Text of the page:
When I found out about the numerous affairs James had over a seven-year period, I kept thinking, “How could he have done such a thing?” I was overwhelmed by the contrast with his image of being a “faithful husband” during that time. He seemed almost like a stranger as I became aware of this new information. It seemed impossible that he could have been so deceptive. After realizing this was the kind of pretense he’d learned when we were teenagers hiding our sex lives from our parents, I could better understand how he did it.”

That passage really speaks for itself.  I’ll just add that the extreme nature of my hidden adultery strikes me as proportional to the extreme manner in which my mother demonized everything related to sexuality.  She dresses and behaves androgynously, and she basically expected me to do the same.  She shamed me if I did not.  She was afraid to be a woman and she wanted me to fear being a man. I learned that being sexual; wanting sex, even from my wife; and talking honestly about sex were all shameful.  I learned that if I did want sex, it was part of a shameful, covert aspect of my personality.

I think the answer to all of this is to work on not being afraid to share my thoughts and feelings about sex with TL.

TL: Thinking it through

As we sat in B’s office yesterday, we talked a lot about our birth families. I feel such anger, and yet sadness, about MC’s mom. I know she is lonely, but I also know she is just not a healthy person to be around. She doesn’t get it, see it, understand it and she likely never will. I am sad for MC. I am sad for our children who do not have a close grandparent relationship in their lives. I am sad for MC’s mom who we, including B, truly believe is mentally ill and imprisoned in the loneliness of that mental illness.

My family was screwed up too, my mom was also mentally ill (actually diagnosed as such, unlike MC’s mom who would never see such a doctor). But, I had love and compassion at least from my father. I know what it is like to be loved and to be able to show love, I have a sense and inkling of what that feels like and looks like.

Still, there were many in my life whose love and approval I tried so hard to win. And, this was another point we talked about yesterday. I spent so many years trying to get MC’s mom to love me, approve of me, accept me. When the fight happened about our child, I threw that all out the window realizing she never would. Just for the sake of being MC’s wife, there is no way she will ever love, approve of, or accept me. I think I was also trying to win MC’s love, approval and acceptance. Upon d-day, I realized I must stop trying to win love and approval. People in this world, including MC, can choose to love me or not.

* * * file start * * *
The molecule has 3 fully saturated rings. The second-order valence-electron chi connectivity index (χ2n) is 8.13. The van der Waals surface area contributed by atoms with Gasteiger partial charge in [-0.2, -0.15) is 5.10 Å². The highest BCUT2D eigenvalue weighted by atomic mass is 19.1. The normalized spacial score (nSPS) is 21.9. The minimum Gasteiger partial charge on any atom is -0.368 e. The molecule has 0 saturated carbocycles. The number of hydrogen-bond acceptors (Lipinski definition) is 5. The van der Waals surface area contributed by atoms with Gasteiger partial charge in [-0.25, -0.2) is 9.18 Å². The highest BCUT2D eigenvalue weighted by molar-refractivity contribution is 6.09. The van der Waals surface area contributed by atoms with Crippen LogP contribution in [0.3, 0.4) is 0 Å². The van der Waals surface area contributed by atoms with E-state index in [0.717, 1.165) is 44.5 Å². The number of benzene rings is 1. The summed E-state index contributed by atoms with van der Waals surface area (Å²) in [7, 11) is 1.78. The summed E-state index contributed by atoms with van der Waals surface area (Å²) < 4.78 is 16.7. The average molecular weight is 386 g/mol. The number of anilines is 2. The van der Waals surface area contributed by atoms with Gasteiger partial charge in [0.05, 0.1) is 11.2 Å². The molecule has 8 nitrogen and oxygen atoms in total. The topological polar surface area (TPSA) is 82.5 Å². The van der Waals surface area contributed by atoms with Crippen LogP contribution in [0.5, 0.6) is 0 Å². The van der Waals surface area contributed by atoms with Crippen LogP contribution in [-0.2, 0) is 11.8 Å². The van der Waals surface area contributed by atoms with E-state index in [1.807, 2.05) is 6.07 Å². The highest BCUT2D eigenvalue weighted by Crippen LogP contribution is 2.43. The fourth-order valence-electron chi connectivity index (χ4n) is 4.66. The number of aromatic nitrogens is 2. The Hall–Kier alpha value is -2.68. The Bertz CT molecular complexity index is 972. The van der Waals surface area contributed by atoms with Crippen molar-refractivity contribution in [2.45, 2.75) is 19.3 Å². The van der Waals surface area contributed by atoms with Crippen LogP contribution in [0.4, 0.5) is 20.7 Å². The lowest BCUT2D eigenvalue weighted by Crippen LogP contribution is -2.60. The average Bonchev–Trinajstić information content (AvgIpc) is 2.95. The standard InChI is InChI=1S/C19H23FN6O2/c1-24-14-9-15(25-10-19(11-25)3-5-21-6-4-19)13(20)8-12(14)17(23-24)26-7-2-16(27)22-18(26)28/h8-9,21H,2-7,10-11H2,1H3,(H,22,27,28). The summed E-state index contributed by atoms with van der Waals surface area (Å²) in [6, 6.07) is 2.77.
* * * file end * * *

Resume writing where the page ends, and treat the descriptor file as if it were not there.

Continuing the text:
Yesterday as we talked about all of this, we talked about how MC and I are each broken in our own ways, but how we are each healing. B sees in me the person that I used to be, including the spontaneous free-spirit part of me that had been hidden for so many years. And, I saw MC talking about, accepting and loving that part of me yesterday, a part I felt I needed to hide for so many years. And, here he was talking about how that is one of things he found attractive about me when we met. He said it with love, not anger, not resentment, but with love. I felt ok to be me. I felt safe to be me. I felt that MC can actually love me for me.

I don’t feel the walls between us like I did before. Somehow the walls of resentment and anger between us were not at all there yesterday, not from him and not from me. I feel like MC is now showing all of himself to me, being vulnerable and exposing the parts of his pain that he hid from for so many years. He is allowing me in, not some fantasy version of me, but just the real me. And, I am starting to feel like I can let him in again too.

I don’t know if any of that makes any sense to anyone out there. I am struggling to explain what brought those feelings to the forefront yesterday. I think this is at least a big part of it. Perhaps as time moves forward those moments will grow in duration and frequency. Perhaps one day those moments will be our life together. I think that is what brought the thought “we just might make it.”

Today, I feel “ok.”

We had a session with B together this morning. As I was driving home, I felt like “me” for the first time in a long time. I also, for the first time I can remember since d-day, felt like, “you know what, we just might make it.”

I cannot even exactly explain why these thoughts and feelings flooded me today. I will think on it and try to write more later. In the meantime, I wanted to put them down in writing.

TL xx

Over-parenting begets childish men